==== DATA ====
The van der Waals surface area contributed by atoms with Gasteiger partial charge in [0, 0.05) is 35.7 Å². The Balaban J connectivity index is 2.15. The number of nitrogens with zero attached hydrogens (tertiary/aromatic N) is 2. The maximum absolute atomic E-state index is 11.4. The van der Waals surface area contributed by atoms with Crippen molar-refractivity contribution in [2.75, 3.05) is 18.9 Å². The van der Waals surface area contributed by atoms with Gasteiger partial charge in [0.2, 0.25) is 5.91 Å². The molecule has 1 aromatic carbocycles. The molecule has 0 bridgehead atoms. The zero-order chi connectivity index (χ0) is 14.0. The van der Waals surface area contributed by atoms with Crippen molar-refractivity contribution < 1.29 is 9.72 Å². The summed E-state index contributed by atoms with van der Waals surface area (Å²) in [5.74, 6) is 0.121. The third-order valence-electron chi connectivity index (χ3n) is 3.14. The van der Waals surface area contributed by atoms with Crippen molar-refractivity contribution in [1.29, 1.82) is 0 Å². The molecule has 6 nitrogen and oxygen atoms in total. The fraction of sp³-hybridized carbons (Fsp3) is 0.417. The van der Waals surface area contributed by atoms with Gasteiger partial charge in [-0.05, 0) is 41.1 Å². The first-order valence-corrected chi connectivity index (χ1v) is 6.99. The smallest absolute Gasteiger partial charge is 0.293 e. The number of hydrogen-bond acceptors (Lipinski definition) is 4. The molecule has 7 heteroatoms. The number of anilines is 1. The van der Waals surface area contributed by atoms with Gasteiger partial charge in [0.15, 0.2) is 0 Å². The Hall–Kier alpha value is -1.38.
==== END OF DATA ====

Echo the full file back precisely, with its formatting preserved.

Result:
The van der Waals surface area contributed by atoms with Gasteiger partial charge in [0, 0.05) is 35.7 Å². The Balaban J connectivity index is 2.15. The number of nitrogens with zero attached hydrogens (tertiary/aromatic N) is 2. The maximum absolute atomic E-state index is 11.4. The van der Waals surface area contributed by atoms with Crippen molar-refractivity contribution in [2.75, 3.05) is 18.9 Å². The van der Waals surface area contributed by atoms with Gasteiger partial charge in [0.2, 0.25) is 5.91 Å². The molecule has 1 aromatic carbocycles. The molecule has 0 bridgehead atoms. The zero-order chi connectivity index (χ0) is 14.0. The van der Waals surface area contributed by atoms with Crippen molar-refractivity contribution < 1.29 is 9.72 Å². The summed E-state index contributed by atoms with van der Waals surface area (Å²) in [5.74, 6) is 0.121. The third-order valence-electron chi connectivity index (χ3n) is 3.14. The van der Waals surface area contributed by atoms with Crippen molar-refractivity contribution in [1.29, 1.82) is 0 Å². The molecule has 6 nitrogen and oxygen atoms in total. The fraction of sp³-hybridized carbons (Fsp3) is 0.417. The van der Waals surface area contributed by atoms with Gasteiger partial charge in [-0.05, 0) is 41.1 Å². The first-order valence-corrected chi connectivity index (χ1v) is 6.99. The smallest absolute Gasteiger partial charge is 0.293 e. The number of hydrogen-bond acceptors (Lipinski definition) is 4. The molecule has 7 heteroatoms. The number of anilines is 1. The van der Waals surface area contributed by atoms with Gasteiger partial charge in [0.15, 0.2) is 0 Å². The Hall–Kier alpha value is -1.38.